Here are two resume objective for college student examples:
Resume Examples for College Students: Resume Objective
|Current undergraduate sophomore in business finance with dozens of classroom hours in finance management and banking related courses. Seeking to leverage top investment strategy sandbox rates (250%+ returns) and Chartered Investment Counselor (CIC) certification to grow with Astoria Investments as the new financial consultant.|
|To obtain a challenging finance job or accounting position where I can develop myself and my accounting skills and become a high-level professional.|
See the differences in these resume examples for college students?
That wrong example somehow manages to take two lines while saying absolutely nothing at all.
The right one, however, aces Resume Objective 101—
You talked up relevant coursework, included numbers with your accomplishments, and gave your career goals. Also, you included the company’s name to keep it exclusive.
Pro Tip: Don’t write your objective or summary first. Sure, it goes at the top, but save it for the end to use the rest of the college resume to inform what you’ll say here.
Want more advice on writing a career summary or career objective on resumes for college students? Check out our guides: Professional Resume Summary Examples [20+ Resume Summary Statement Examples] and General Resume Objective Examples [20+Examples of Great Career Objectives]
When making a resume in our builder, drag & drop bullet points, skills, and auto-fill the boring stuff. Spell check? Check. Start building your resume here.
When you’re done, Zety’s resume builder will score your resume and tell you exactly how to make it better.
Is Your Education Section Underperforming? It Might Be
Would you listen to an English professor who constantly made grammatical errors?
It’s similar here.
The hiring manager will pass you by if you hand in a college resume with a poorly written education section.
Whether it’s a college sophomore resume or a college junior resume, listing your education correctly is crucial to get right.
Sample College Student Resumes—Education Section
Add your in-progress degree like this:
Majoring in Finance (Bachelor of Science)
SUNY College of Technology at Canton, Canton, NY
Expected Graduation: 2021
Relevant Coursework: Macroeconomics, Accounting, Statistics, Financial Management, Banking, Investing, and Real Estate
Then, add your high school info below that:
Brooklyn Technical High School, Brooklyn, NY
Add high school because you are still in university; once you get your degree, leave it off.
List coursework relevant to the job and industry you are pursuing. Add any latin honors, awards, publications, minors, and extracurriculars, if appropriate. If you already have a degree, be sure list it.
Don’t list the range of dates in each school.
Likewise, leave your GPA off your resume—
If your GPA is anything short of a 4.0, it’ll only do more harm than good.
Finally, your academic section is probably more impressive than your work history section at this stage of your life, so put it on top below your resume heading statement.
Pro Tip: Instead of adding a date (“expected graduation: 2022”), using credits or hours may be more suitable for your situation (“Completed 50 credits toward BS in Science”).
Got something other than these common educational scenarios? Check this guide out: Education Resume Section: How to List High School & College Education
Don't know how to add unfinished college on your resume? Take a look at this guide: How to List Unfinished College on a Resume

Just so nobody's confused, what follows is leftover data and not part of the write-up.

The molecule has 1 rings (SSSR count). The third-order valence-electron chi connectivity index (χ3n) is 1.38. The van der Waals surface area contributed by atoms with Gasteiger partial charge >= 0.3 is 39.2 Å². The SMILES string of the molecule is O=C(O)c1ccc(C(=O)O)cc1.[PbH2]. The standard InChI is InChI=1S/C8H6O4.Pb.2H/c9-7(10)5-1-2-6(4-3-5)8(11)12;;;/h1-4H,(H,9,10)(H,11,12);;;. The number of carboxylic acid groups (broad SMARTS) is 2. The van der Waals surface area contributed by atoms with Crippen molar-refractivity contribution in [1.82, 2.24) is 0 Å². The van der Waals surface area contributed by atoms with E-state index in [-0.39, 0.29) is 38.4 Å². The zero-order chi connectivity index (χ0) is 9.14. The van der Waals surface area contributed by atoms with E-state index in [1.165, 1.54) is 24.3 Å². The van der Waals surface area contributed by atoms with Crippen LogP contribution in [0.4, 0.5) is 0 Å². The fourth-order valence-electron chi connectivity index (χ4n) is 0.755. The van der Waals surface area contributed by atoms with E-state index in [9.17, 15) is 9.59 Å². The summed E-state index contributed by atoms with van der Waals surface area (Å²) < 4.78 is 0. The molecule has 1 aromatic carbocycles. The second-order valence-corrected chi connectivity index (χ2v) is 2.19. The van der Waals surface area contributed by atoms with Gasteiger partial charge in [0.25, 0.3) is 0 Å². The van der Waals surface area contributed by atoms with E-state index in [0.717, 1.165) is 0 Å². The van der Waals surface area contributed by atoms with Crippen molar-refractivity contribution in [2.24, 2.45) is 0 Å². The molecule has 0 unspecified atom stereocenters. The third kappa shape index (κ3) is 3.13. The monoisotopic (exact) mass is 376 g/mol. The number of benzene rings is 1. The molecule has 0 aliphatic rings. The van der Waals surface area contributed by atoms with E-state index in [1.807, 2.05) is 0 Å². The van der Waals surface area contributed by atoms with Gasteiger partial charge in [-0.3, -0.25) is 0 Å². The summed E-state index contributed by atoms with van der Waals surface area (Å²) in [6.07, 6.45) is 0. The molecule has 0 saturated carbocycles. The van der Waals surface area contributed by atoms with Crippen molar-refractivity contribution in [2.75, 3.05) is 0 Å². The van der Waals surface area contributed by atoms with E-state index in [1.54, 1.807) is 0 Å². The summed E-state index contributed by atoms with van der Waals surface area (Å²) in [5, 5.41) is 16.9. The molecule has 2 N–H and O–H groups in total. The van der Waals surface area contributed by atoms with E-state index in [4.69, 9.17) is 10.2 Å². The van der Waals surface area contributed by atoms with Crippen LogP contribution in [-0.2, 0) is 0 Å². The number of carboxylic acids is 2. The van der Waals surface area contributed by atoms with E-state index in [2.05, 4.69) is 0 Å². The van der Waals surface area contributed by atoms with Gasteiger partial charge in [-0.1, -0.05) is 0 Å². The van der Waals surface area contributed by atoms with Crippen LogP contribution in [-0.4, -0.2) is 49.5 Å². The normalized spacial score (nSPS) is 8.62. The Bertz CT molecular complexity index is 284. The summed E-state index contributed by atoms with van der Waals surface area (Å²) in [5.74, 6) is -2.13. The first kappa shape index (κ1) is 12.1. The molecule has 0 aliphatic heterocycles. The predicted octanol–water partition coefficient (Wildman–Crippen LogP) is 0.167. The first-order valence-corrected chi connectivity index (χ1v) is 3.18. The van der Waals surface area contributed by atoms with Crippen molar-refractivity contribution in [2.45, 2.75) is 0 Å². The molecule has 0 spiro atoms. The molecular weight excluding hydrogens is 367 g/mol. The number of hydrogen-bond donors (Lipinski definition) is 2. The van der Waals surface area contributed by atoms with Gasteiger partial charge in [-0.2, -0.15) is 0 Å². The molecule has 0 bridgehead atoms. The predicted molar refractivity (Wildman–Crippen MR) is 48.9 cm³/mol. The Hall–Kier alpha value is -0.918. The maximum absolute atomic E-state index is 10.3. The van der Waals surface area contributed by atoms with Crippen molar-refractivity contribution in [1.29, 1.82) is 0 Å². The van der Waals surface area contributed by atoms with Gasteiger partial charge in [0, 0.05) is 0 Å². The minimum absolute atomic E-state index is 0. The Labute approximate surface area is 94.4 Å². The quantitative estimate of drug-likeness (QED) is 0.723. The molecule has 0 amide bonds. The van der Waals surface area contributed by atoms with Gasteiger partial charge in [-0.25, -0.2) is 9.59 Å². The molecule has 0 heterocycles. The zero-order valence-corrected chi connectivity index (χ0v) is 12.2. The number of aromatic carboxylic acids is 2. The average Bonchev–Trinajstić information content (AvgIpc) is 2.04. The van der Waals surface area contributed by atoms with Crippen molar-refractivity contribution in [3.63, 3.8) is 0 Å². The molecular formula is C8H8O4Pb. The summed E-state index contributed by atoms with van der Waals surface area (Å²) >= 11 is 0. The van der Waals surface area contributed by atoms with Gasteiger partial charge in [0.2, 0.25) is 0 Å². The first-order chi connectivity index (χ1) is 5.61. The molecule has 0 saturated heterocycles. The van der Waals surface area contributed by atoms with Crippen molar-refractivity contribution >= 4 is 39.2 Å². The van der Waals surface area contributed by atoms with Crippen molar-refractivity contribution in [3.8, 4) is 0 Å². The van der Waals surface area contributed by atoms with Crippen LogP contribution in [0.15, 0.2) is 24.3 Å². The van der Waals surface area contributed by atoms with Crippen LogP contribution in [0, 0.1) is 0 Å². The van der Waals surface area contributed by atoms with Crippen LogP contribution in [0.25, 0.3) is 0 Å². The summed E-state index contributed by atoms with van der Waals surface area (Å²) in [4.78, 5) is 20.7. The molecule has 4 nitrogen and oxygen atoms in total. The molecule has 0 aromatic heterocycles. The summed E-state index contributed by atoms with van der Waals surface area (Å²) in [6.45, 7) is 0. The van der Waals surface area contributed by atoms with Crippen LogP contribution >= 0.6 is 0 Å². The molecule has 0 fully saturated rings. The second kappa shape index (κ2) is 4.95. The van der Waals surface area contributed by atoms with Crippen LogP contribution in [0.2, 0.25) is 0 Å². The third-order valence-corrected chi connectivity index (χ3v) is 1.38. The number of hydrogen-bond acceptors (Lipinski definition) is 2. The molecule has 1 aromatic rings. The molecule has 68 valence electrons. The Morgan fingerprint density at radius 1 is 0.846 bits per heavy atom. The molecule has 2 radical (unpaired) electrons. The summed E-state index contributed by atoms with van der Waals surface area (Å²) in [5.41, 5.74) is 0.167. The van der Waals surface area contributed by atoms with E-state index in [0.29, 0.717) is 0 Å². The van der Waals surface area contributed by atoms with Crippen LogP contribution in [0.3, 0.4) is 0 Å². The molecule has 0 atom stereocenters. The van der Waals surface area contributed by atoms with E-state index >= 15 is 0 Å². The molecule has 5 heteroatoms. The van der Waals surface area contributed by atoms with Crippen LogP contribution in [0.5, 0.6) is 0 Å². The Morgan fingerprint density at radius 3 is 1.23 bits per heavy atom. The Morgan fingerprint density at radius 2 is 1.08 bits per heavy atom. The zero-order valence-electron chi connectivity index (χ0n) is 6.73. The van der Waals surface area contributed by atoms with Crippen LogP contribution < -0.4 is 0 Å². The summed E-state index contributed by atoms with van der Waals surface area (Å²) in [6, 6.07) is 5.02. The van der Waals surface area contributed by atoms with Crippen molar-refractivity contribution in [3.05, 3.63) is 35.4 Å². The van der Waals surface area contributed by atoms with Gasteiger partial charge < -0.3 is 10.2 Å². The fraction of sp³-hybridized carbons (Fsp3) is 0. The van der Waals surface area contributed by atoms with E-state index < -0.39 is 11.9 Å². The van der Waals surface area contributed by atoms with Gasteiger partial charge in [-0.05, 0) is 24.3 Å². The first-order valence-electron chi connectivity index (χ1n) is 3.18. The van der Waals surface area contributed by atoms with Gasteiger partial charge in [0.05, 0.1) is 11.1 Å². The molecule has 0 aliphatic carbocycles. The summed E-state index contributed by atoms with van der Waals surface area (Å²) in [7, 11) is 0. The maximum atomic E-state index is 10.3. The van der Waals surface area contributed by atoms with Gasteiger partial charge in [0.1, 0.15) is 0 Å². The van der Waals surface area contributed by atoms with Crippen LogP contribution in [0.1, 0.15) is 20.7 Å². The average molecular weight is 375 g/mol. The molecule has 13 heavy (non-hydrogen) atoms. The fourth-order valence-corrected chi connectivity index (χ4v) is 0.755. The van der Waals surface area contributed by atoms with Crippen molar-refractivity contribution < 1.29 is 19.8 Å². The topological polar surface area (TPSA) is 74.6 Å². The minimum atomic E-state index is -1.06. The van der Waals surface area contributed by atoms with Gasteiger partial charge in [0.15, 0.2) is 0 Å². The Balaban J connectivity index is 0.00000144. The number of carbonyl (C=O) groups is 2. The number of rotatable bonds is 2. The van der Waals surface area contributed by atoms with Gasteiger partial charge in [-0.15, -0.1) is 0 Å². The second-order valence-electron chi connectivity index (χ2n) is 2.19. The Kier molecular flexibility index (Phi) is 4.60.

How to Describe Experience on a College Student Resume
The NCES says employment rates for bachelor’s holders were higher in 2000 than in 2017.
There were 50% more bachelor’s students during that time.
With more of you competing for employment and fewer jobs to go around, it’s an uphill battle.
So, if you have relevant experience, like an internship, write a work history section sure to put you at the head of the class.
Here’s a sample college student resume for internship:
Internship Resume Sample for College Students—Experience
Finance & Accounting Intern
Key Qualifications & Responsibilities
Financial Accountant Intern
Like a frat party without a keg, the second one is missing something crucial.
Don’t just list your past responsibilities. Include key achievements with numbers (like in the heading statement) to prove your skills.
What if you haven’t yet had any relevant work at all?
Still add that work experience. However, when making bullet points of your responsibilities and achievements, choose only the points most pertinent to the job.
Here’s a sample resume for a college student with less-relevant job history:
Sample Resume College Student—Work History
Key Qualifications & Responsibilities
Even though you were just a clothing store manager, in this example, you talked up the achievements and job responsibilities you had which are most relevant to your finance specialty.
Had several short-term freelance gigs? Add the most notable ones, only.
If you have volunteer work you’d like to add, we’ll talk about that in a moment.
Pro Tip: Stop using weak and tired words, like “responsible for” such and such. Employers hate this and won’t call you in for an interview. Instead, choose action verbs and powerful words, like “cultivated,” “implemented,” or “spearheaded.”
Beefing up your experience section to land in a sorority? Check out our guide on how to write such a resume: Sorority Resume for College Students
How to Put Skills on a Resume for College Students
You’ve got some mad, bad, undergrad skills.
But, guess what?
So do all your college student competitors.
Show them you’re the summa cum laude candidate while the others are subpar by listing the best skills to include on a resume.
Which skills, though?
Begin with a basic skills list, and include both hard skills and soft skills. Hard skills are those you learn (e.g., Adobe Photoshop), while soft skills are those you develop throughout life (e.g., creative thinking skills).
Here are the most popular college resume skills:
Most Common Skills for College Student Resumes
- Technical Skills
- Verbal & Nonverbal Communication Skills
- Leadership Skills
- Decision-Making Abilities
- Marketing Skills
- Creative Thinking Skills
- Computer Skills
- Professional Writing Skills
- Project Management Abilities
- Active Listening Skills